Monday, February 06, 2023

Whispers and Cry (aka Cries and Whispers)

The Passion of Agnes

"...the greatest of those who create such spectacles do not resort to lies but instead get the public to accept their truth, all without breaking the law that the spectacle must represent the rising movement. Both their truth and their madness are accepted, for we must never forget that an artist imposes his madness on an audience less mad, or at least unaware of its madness.

"It might help to cite an example. Ingmar Bergman's Cries and Whispers was a worldwide success though it had all the elements of failure, including the slow torture of a woman dying of cancer — everything the public refuses to look at. But the film's formal perfection, especially the use of red in the decor of the house, constituted the element of exaltation — I would even say the element of pleasure — so that the public immediately sensed that it was watching a masterpiece. And it made up its mind to look at it with an artistic complicity and admiration that balanced and compensated for the trauma of Harriet Andersson's cries and her groans of agony. Others of Bergman's films, no less beautiful, were treated coolly by the public — and perhaps all they lacked were the red walls."

—François Truffaut, from The Films in My Life [Les films de ma vie, 1975], translated by Leonard Mayhew


Storytelling, they say. So then this is the story of Agnes (Andersson) lying in her deathbed in the family manor during the last stages of cancer. Her sisters Maria (Liv Ullmann) and Karin (Ingrid Thulin) have come to stay to take care of her, although their efforts are eclipsed by the long-time housekeeper Anna (Kari Sylwan) whose devotion, attention, and affection, bordering on maternal rapport (she lost a daughter years ago) if not outright romantic infatuation, are genuine.

For me the most striking aspect of the film, other than the use of red, white, and black (inspiration to The White Stripes), is Agnes's chapped lips. She is not the buxom Andersson of previous Bergman films; here she is a ravaged body, Munch-like and gaunt, her spine a track running down the skin of her back in awful relief. You can almost smell the sour breath. It's been suggested that her ailment is specifically uterine cancer: from the body to the space, liminal overlap. For such a 'written' filmmaker as Bergman (cf. Guitry, Lubitsch) he 'writes' here first with the decor as imagined — the manor is a menstrual beehive. And as paramount as red, white, and black are to this film, so too is the notion of Time, as evidenced by the stunning close-up shots of the clocks. Whispers rise on the soundtrack. Agnes's lot is a countdown to death; after her passing the family will dissolve again — Anna must be included within that group on account of her abrupt dismissal, whereupon all of her time spent servicing the family since their childhoods has been reduced to an offer to stay on for a month, and to choose a memento from Agnes's belongings. Agnes, the writer of the diary (which it's implied is the object selected and cherished by Anna in the film's final moments), enjoys being read to from Dickens's 1837 The Pickwick Papers; the number of ways this novel's themes can be seen to echo throughout require more words than I'm willing to devote here, not to mention a reacquaintance with the hundred characters in the book.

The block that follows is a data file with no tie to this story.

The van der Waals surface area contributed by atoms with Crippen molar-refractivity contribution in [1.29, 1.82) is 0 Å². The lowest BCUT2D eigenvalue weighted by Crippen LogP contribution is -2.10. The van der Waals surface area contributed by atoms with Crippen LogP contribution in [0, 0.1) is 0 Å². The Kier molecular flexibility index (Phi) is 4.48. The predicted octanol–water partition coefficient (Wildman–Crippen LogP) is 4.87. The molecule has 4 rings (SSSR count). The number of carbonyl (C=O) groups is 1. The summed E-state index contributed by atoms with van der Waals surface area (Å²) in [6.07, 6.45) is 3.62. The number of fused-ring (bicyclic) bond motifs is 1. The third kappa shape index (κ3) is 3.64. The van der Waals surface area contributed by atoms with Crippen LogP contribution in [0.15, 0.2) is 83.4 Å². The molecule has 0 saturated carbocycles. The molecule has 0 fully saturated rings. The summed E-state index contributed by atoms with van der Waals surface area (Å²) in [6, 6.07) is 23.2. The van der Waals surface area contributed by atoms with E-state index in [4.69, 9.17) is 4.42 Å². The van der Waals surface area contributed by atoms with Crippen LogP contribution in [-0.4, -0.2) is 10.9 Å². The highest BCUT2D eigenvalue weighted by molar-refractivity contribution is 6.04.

The division between the women and men of the film — into neither cliques nor clubs, howsoever — is most poignantly illustrated in the solemn dinner that occurs between Karin and Fredrik (Georg Årlan, in one of the great performance transformations: go from imagining him probably chatting cordially and chuckling with Bergman on-set and during pre-production, to imagining him in this grim persona of Fredrik) minutes before she inserts a shard of glass between her labia out of spite. But n.b. — this sequence contains one of the most brilliant cuts in Bergman: Karin breaks the glass; cut to Fredrik in reverse-shot, but he only looks up to examine what's happened after a quarter-of-a-second lag. It was Bergman's decision not to cut immediately to Fredrik's head jerking upward, but rather, to contain footage from the build-up to the reaction. As I mentioned: Time, temporality, here extends itself in a slow-down, though this cut also attests to the dullness of Fredrik's sympathies and senses.

Another brilliant sequence: During Anna's dream, she hears the cry of her dead child before encountering a reanimated Agnes in her death chamber. Agnes requests first to see Karin, and then Maria. As Anna sends the sisters into the bedroom respectively, the point-of-view hands off from Anna to Karin; back to Anna; then on to Maria. Strange telepathies at work...

Two final notes:

(1) The title Viskningar och rop [1972, by the way] translates, as I understand it, to Whispers and Cry. In both English and French at least, the film was retitled Cries and Whispers and Cris et chuchotements as it flows a little better in both language...

(2) If Chopin couldn't resolve certain phrases in the same manner we do today, how can we expect the film's clan to do the same?

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